What is Naturopathic Nutrition
Modern Naturopathic Nutrition
Sometimes known as naturopathic nutritional therapy or holistic nutrition, naturopathic nutrition is traditionally viewed as a therapy which uses a fresh, natural diet as a treatment for disease.
There is no doubt that this approach can be very successful, especially for individuals whose habitual diet is unhealthy. In fact public health advisors now recommend that we eat at least five (preferably 5-9) daily portions of fresh fruit and vegetables – a policy of which the early naturopaths would have very much approved.
However not all health problems can be resolved simply by eating a better diet. The modern western diet, together with pollution and the excessive use of antibiotics has led to epidemics of long-term health problems such as chronic fatigue syndrome which, while still being curable using natural methods, need a more complex approach.
Modern naturopathic nutritionists are trained in the detailed workings of the body and its metabolism. This enables them not only to explain to individuals how their illness may have started but also to design a tailor-made nutrition and health program, explain how it works, and guide the client through it, adapting it as necessary and working through any problems that may arise.
Naturopathic nutritionists are also trained in the use of specialized lab tests which can help them to tailor a nutritional supplement program.
Naturopathic nutrition & science
A large volume of research which goes back for many decades is not included in the curriculum of most colleges, medical schools and universities. This research consistently demonstrates that methods based on naturopathic nutrition can be very successful in reversing a chronic (long-term) health condition.
In addition to diet and supplements, naturopathic nutritionists also use safe herbal products and are trained to guide individuals through procedures designed to find out whether any specific staple foods are aggravating their condition.
Surely healthy eating is the same for everyone?
Conventional wisdom dictates this, but in fact once symptoms develop people’s needs can be very different according to what is causing them. Analysing these symptoms can provide clues. The naturopathic nutritionist does this in great detail. Condition of skin, hair, eyes, digestion, bowel habits, energy, nerves and menstruation can all give clues.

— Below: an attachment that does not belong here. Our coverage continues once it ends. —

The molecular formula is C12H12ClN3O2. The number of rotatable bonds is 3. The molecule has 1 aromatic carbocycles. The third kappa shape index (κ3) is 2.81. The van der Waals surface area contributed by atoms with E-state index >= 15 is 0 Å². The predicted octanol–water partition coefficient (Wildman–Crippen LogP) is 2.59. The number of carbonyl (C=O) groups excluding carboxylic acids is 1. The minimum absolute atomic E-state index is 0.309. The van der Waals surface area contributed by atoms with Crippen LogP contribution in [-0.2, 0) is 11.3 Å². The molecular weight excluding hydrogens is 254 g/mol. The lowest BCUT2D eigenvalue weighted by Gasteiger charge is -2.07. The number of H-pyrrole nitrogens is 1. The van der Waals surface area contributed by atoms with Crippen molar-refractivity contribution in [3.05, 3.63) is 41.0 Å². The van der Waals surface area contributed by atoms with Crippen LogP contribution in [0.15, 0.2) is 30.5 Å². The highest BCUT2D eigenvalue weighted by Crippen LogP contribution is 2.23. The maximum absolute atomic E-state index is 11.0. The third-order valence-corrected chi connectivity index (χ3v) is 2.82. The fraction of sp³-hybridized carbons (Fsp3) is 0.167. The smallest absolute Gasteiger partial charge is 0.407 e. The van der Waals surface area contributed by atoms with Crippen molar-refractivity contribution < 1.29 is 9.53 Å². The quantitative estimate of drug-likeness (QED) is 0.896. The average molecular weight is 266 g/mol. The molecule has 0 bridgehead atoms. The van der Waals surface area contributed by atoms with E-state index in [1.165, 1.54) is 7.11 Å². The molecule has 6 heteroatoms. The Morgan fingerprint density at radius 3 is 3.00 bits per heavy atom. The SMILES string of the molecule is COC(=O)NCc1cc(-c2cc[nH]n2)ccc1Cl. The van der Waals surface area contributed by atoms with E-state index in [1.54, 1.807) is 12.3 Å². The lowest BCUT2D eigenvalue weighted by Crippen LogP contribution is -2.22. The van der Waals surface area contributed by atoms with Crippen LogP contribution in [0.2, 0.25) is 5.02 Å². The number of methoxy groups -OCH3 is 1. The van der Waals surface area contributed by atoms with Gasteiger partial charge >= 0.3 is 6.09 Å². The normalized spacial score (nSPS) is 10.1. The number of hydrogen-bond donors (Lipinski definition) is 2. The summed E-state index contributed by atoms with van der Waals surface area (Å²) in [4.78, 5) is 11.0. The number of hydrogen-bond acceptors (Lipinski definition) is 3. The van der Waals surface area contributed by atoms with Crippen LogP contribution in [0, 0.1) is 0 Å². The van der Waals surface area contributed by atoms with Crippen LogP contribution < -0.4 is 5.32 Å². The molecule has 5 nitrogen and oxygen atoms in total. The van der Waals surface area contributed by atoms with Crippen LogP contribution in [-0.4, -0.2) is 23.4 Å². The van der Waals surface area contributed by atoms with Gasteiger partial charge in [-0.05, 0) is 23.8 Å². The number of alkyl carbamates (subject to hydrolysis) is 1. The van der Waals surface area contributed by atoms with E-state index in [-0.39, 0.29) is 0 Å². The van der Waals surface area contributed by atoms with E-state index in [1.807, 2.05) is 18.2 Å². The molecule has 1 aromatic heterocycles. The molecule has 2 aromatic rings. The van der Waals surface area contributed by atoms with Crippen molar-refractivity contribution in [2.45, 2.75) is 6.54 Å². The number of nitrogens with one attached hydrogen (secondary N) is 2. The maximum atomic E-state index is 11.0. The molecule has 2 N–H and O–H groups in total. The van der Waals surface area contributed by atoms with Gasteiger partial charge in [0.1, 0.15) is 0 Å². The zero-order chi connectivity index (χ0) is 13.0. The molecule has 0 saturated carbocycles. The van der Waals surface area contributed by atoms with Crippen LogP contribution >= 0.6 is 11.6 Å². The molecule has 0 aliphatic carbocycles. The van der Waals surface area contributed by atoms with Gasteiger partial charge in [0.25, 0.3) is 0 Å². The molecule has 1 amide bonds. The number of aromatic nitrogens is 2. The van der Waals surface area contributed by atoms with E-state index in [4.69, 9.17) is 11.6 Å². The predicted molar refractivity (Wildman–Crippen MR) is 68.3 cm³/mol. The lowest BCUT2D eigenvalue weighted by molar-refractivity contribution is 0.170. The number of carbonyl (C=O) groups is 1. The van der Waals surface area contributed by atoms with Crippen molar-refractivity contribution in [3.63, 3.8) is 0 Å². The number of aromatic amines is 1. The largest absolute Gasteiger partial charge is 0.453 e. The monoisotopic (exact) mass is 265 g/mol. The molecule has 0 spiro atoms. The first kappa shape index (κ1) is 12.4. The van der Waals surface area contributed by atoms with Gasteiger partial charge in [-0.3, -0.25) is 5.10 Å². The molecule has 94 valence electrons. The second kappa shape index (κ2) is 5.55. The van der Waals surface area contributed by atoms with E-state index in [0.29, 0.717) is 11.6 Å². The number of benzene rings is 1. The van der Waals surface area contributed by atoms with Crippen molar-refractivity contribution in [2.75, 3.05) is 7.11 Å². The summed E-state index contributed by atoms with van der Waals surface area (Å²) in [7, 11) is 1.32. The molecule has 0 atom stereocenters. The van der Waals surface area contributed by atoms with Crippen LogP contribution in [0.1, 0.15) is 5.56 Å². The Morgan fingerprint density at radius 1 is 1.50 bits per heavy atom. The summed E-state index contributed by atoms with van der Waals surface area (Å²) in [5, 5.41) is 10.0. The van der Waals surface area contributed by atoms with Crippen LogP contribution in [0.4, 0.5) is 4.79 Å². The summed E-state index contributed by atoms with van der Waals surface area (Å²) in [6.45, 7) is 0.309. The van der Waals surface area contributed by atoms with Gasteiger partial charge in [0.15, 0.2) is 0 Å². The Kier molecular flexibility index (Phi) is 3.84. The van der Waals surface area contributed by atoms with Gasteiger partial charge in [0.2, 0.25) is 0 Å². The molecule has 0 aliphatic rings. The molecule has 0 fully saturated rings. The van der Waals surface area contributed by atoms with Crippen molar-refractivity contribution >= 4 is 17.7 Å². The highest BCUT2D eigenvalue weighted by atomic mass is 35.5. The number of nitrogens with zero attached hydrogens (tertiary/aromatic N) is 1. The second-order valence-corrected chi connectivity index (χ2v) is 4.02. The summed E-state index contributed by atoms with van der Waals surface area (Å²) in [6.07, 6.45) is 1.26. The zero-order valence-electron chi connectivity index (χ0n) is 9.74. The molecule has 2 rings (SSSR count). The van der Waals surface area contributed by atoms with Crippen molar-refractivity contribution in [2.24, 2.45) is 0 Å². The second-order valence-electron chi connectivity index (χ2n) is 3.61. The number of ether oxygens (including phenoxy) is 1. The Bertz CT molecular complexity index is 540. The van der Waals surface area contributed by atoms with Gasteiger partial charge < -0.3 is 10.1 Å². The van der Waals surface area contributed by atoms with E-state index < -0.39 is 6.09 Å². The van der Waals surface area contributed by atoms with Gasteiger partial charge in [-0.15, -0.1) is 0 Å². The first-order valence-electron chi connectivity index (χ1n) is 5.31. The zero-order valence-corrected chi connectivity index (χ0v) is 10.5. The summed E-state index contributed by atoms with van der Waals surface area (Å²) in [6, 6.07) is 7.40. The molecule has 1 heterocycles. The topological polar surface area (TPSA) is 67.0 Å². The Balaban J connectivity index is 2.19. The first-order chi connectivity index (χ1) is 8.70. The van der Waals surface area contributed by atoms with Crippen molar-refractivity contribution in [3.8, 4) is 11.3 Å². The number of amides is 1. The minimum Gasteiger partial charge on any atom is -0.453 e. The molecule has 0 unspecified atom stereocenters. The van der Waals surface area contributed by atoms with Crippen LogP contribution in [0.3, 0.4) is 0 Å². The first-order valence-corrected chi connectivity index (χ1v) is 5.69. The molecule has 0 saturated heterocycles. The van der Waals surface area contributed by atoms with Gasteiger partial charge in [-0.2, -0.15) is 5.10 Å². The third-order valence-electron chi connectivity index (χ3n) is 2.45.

If the client suffers from painful menstrual periods and also has a very dry skin and flaking fingernails, we might suspect a magnesium and essential fatty acid deficiency. If this client also has, say, a heart condition, we would expect that by providing a magnesium-rich diet we could also begin to correct some of the abnormal body chemistry which may have made the client vulnerable to the heart problem.
Bloating accompanied by migraines or skin rashes might suggest a food intolerance (‘allergy’). If the client also suffers from arthritis, we would expect that the inflammatory state produced by this allergy may be affecting his or her joints too.
Some people have problems digesting or handling certain foods. Sinusitis, for instance, can come and go at random if we are regularly eating one of these foods. To identify problem foods, naturopathic nutritionists use a special diet which is very low in foods which are liable to cause symptoms. This diet is used just for diagnostic purposes for a few weeks and allows the therapist to monitor the effects of different foods on the body.
Naturopaths also uses a variety of special diets, including rotation diets, diets to make the body more alkaline, diets to reduce bacterial or yeast infestations within the intestines, and so on.
Can naturopathy cure anything?
Naturopathic medicine has excellent success rates for many problems for which your doctor has no cure: Irritable bowel syndrome, menstrual and premenstrual problems, migraine, children’s ailments like glue ear and ADHD, skin problems, low energy levels or digestive problems.
Some people have described their recovery as miraculous. Cures have also been achieved for more serious problems like arthritis, high blood pressure and asthma, although the response is more variable.
A man with angina so severe that he could not walk more than a few yards without pain was able to start climbing mountains in his spare time after less than a year of following a naturopathic health program.
Even if a problem cannot be entirely stopped, its progress can be slowed down by giving optimum nutritional support to functions like the immune system.
Differences between naturopaths and dieticians
Naturopathic nutritionists are very different from dieticians. We normally say that naturopathic nutrition starts where dietetics stops. The dietician is trained to be primarily concerned with whether or not you are meeting the Government’s minimum guidelines. Some dieticians are trained in tube feeding and other hospital procedures, but naturopathic nutritionists are not.
Naturopaths hope that people will consult them before such drastic measures are required.